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              Protein engineering of antibody binding sites: recovery of specific activity in an anti-digoxin single-chain Fv analogue produced in Escherichia coli.

              A biosynthetic antibody binding site, which incorporated the variable domains of anti-digoxin monoclonal antibody 26-10 in a single polypeptide chain (Mr = 26,354), was produced in Escherichia coli by protein engineering. This variable region fragment (Fv) analogue comprised the 26-10 heavy- and light-chain variable regions (VH and VL) connected by a 15-amino acid linker to form a single-chain Fv (sFv). The sFv was designed as a prolyl-VH-(linker)-VL sequence of 248 amino acids. A 744-base-pair DNA sequence corresponding to this sFv protein was derived by using an E. coli codon preference, and the sFv gene was assembled starting from synthetic oligonucleotides. The sFv polypeptide was expressed as a fusion protein in E. coli, using a leader derived from the trp LE sequence. The sFv protein was obtained by acid cleavage of the unique Asp-Pro peptide bond engineered at the junction of leader and sFv in the fusion protein [(leader)-Asp-Pro-VH-(linker)-VL]. After isolation and renaturation, folded sFv displayed specificity for digoxin and related cardiac glycosides similar to that of natural 26-10 Fab fragments. Binding between affinity-purified sFv and digoxin exhibited an association constant [Ka = (3.2 +/- 0.9) x 10(7) M-1] that was about a factor of 6 smaller than that found for 26-10 Fab fragments [Ka = (1.9 +/- 0.2) x 10(8) M-1] under the same buffer conditions, consisting of 0.01 M sodium acetate, pH 5.5/0.25 M urea.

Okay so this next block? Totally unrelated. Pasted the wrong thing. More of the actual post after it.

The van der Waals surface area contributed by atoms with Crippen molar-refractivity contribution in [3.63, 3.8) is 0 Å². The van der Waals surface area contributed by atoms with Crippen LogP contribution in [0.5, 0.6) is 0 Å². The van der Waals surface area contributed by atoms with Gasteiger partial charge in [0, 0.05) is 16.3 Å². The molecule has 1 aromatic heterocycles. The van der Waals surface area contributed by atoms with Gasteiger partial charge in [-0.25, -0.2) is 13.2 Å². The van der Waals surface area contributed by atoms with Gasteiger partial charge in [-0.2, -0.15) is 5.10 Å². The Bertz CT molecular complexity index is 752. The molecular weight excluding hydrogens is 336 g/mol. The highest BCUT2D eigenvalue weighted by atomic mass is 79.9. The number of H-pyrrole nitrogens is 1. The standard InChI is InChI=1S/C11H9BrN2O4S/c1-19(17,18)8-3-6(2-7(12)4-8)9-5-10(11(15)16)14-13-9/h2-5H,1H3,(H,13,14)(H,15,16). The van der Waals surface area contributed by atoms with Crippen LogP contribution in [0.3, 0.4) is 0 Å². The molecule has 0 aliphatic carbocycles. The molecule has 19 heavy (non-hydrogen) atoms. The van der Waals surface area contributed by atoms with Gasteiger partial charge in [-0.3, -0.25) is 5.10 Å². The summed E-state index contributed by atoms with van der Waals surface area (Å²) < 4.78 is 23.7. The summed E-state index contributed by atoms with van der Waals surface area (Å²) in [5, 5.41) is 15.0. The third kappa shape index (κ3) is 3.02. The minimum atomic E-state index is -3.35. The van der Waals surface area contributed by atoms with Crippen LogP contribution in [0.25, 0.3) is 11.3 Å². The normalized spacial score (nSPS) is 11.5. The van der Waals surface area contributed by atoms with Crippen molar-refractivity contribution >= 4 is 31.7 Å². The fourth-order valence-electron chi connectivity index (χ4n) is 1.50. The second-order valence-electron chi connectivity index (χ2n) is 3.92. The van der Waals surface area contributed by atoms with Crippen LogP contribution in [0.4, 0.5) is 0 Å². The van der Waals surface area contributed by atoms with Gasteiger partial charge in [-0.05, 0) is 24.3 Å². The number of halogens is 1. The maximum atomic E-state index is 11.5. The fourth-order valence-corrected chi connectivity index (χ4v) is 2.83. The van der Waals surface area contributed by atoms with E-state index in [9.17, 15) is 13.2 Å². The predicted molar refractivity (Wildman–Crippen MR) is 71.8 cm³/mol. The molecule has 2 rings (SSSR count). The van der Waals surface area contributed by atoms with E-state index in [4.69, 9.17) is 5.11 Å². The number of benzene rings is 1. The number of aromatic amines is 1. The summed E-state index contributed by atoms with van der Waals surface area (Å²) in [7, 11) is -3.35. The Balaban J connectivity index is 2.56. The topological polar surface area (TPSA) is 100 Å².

Author and article information

                Clin Dev Immunol
                Clin. Dev. Immunol
                Clinical and Developmental Immunology
                Hindawi Publishing Corporation
                15 March 2012
                : 2012
                1Department of Cell and Molecular Biology, Faculty of Biotechnology and Biomolecular Sciences, Universiti Putra Malaysia, Selangor, 43400 Serdang, Malaysia
                2Institute of Bioscience, Universiti Putra Malaysia, Selangor, 43400 Serdang, Malaysia
                3Faculty of Agriculture and Biotechnology, Universiti Sultan Zainal Abidin, Kampus Kota, Jalan Sultan Mahmud, 20400 Kuala Terengganu, Malaysia
                4Department of Bioprocess Technology, Faculty of Biotechnology and Biomolecular Sciences, Universiti Putra Malaysia, Selangor, 43400 Serdang, Malaysia
                Author notes
                *Noorjahan Banu Mohamed Alitheen: noorjahan@ 123456biotech.upm.edu.my

                Academic Editor: T. Nakayama

                Copyright © 2012 Zuhaida Asra Ahmad et al.

                This is an open access article distributed under the Creative Commons Attribution License, which permits unrestricted use, distribution, and reproduction in any medium, provided the original work is properly cited.